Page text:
Six years ago I set the goal of visiting all the US national parks – a goal not borne out of a desire to become Instagram famous, or to sell feature articles to major magazines, or even to have a unique bragging right – but a goal generated by happenstance: I coincidentally found myself living on the border of Rocky Mountain National Park the same summer my best friend died in a terrorist attack in Kampala, Uganda (being there to visit friends while working for the same non-profit where we’d met). To cope with the loss, and my already compounding clinical depression, I withdrew, finding solace only across that national park boundary. I began going on hikes every free moment I had; began reading extensive books on the wilderness I now found myself within. Nature held the fundamental truths I needed to start reconstructing a dismantled psyche damaged by all the transgressions a civilised world permits: violations of civil, humanitarian, and environmental rights. And the more I learned about nature, the more I learned about myself.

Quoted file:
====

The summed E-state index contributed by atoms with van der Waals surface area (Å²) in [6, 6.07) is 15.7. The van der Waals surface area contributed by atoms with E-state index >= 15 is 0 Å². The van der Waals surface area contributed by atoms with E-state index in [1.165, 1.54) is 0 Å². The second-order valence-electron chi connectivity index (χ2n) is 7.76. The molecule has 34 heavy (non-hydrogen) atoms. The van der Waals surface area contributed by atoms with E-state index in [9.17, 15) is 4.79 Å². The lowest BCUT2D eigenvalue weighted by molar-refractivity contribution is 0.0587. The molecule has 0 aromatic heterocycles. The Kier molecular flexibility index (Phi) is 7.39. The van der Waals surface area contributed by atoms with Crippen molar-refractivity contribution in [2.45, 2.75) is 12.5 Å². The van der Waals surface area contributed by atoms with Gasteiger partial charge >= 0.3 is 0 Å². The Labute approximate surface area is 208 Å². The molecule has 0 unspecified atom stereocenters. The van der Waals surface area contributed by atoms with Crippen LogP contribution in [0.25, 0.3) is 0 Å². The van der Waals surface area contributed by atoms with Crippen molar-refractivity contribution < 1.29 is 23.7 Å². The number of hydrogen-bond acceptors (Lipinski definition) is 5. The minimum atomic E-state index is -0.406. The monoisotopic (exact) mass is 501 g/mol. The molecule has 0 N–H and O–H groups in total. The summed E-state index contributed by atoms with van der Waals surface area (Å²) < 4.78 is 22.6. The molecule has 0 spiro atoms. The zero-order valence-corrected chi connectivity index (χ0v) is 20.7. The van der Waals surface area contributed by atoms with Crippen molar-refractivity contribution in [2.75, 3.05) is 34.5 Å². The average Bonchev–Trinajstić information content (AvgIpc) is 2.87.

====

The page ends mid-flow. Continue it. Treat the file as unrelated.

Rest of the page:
To prove this, I made a drive down to Great Sand Dunes National Park in southern Colorado.

It was equally as stunning as Rocky Mountain National Park, yet unique in its own geological splendour. I needed to see more. So that fall I moved to California and began planning a new adventure for every weekend, filling my car with anyone curious enough to accompany me: Joshua Tree, Death Valley, Channel Islands, Saguaro.

I have since been to fifty-one of the fifty-nine US national parks, from the rainforests of American Samoa to the taiga of central Alaska.

Yellowstone National Park

In hindsight, my progression with the goal oddly mirrors the history of the park system itself. Initially, the national parks were proposed by dignitaries as an attempt to solidify our fledgling country’s sense of autonomous pride, because, at the time, we couldn’t compete with Europe in terms of architecture, or legacy, or the arts. But we had natural wonders without comparison – first seen at Niagara Falls, then the Yosemite Valley, then Yellowstone. We began building an identity around this.